Contributed by Melissa Kelley, M.S., C.H.E.S., Rebecca Smith, M.A., L.C.P.C., C.S.A.T., & Daniel Gittins, M.A.
Introduction by Tyler Achilles, B.A.
Just from watching A&E’s Intervention, I understand that this is not going to be an easy task, but hopefully the situation hasn’t evolved into addiction yet. You may still be able to influence your friend positively, but my guess is that there will be little you can do to actually stop her. Let’s put this question, taken from MyStudentBody’s Advice corner, through the ringer and see what our experts have to say on the issue:
Melissa Kelley, a health educator at the University of Rochester, says …
While your first reaction might be to try and stop any friend who is choosing to use drugs, that isn’t always the best approach. A person may choose to use a drug for many reasons, and while we may know that it is harmful for them, telling them to stop may not work. So, here are some helpful options:
Talk about it. If your friend is willing to talk, ask him/her why they are using cocaine. Sometimes people turn to substance use to escape the realities of problems or troubles they are having. If that is the case, try and encourage them to seek help from the counseling center on campus or from a trusted resource like an RA or even a professor.
Be supportive. Even though you may not agree with their decision to use drugs, they need someone to be there for them. Try to find ways to spend time together that doesn’t involve the use of any substances.
Get help for yourself. It can be a lot of pressure trying to look out for the well-being of a friend. Talk to someone you trust like a counselor or an RA about the situation.
For more information about cocaine and its harmful effects, check out http://www.nida.nih.gov/infofacts/cocaine.html.
Rebecca Smith, a counselor at Aurora University, says …
I understand your desire to want to stop her. However, it is impossible to make anyone do anything they don’t want to do. I suggest finding a time to sit down and tell her your concerns. Stay as calm as you can because if you try to intimidate or threaten her, it most likely will backfire.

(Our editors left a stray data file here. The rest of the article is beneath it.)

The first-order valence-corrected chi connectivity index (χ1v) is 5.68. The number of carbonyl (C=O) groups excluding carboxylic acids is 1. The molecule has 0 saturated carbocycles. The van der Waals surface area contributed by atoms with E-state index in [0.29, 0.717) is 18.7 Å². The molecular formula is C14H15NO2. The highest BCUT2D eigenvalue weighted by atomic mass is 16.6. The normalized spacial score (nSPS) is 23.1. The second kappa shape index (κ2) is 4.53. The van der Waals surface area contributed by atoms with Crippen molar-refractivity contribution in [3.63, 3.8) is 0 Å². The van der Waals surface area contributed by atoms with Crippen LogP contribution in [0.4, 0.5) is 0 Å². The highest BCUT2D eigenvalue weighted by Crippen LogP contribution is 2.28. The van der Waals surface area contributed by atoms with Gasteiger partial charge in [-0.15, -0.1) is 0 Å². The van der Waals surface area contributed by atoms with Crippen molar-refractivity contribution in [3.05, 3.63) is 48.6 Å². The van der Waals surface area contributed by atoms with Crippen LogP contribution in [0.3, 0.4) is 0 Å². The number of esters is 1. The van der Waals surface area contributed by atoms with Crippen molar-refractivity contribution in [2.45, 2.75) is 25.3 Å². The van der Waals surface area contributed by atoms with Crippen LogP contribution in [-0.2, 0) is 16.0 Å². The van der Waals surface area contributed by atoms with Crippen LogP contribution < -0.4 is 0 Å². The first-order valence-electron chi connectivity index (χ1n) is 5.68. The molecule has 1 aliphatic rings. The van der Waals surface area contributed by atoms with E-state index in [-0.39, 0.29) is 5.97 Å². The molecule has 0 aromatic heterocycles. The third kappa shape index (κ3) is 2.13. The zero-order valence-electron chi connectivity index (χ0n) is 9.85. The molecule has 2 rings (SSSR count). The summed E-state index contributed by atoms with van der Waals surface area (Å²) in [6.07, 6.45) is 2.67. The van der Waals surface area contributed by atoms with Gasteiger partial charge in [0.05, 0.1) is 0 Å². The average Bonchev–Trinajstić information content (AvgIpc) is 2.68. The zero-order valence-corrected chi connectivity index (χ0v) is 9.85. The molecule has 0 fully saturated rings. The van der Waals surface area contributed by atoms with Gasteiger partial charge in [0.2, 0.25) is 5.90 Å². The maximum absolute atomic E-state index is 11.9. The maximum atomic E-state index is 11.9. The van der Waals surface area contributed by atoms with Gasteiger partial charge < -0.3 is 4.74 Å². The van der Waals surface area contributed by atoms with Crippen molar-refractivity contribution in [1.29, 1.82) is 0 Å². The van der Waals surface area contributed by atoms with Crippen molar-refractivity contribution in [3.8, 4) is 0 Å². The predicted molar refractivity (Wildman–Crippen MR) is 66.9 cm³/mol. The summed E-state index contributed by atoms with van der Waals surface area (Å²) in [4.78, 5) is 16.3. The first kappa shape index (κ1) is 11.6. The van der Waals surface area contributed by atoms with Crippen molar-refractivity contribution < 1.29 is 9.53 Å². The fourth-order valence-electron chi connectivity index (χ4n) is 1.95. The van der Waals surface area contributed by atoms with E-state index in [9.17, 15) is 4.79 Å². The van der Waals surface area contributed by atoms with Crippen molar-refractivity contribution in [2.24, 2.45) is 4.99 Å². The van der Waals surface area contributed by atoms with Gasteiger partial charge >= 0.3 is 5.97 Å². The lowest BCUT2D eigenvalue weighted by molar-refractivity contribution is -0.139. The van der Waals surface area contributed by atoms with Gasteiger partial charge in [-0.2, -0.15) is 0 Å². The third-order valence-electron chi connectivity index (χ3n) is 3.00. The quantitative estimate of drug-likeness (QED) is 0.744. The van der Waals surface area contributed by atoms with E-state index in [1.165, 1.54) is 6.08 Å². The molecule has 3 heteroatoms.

You have a right to tell her your fears and how much this may affect you and your friendship. Hopefully, knowing that you care will help her want to stop. You can also give her information about places she can go to get help. Having other friends and her family join you in the discussion can be helpful if you all have the same goal of expressing your concern in a calm, controlled manner.
A lot will depend on how long she has been using. If she has just started, it may be easier to convince her to stop. If she has been using for a while and lying to you about it, it may be a lot harder to get through to her. If she now has a new group of friends that have a negative influence on her, it will be even harder.
Definitely, don’t give up trying, but know that you can’t control the choices she is going to make. Hopefully, she knows how lucky she is to have a friend like you on her side.
Daniel Gittins, coordinator of drug and alcohol programs at Duquesne University, says …
This indeed is a tough situation. While we can care very much for another person and think he or she should stop their use of a substance (in this case, cocaine), in reality we cannot control his or her choice to use or not use. Ultimately, this is up to the other person.
With that in mind, it’s important to take the time to talk with your friend about your perception of her use. Explain the patterns that are alarming to you and how you think the drug use is having a negative impact. Certainly, you should also take the time to explain how it’s affecting your friendship. Hopefully, by having this discussion, she will be motivated to alter her use patterns.
However, she might not be ready for the discussion and might feel defensive about it. She’ll probably say it’s not negatively impacting her at all and might even say it’s helping her. Keep in mind you may need to have a series of discussions with her over a period of time. If it’s a friendship worth saving, then it’s worth taking the risk to have these talks.
If she’s not willing to change over a period of time, unfortunately you might need to discontinue the friendship. Hopefully, if you are sincere in your approach and your friend is not yet addicted, then she will listen to you and will be motivated enough to change that behavior and stop using.
Good luck. Be a good friend. Sometimes being a good friend means not accepting and excusing problem behavior.
Share your own advice in the comments or tell us a story about when this happened to you. What did you do?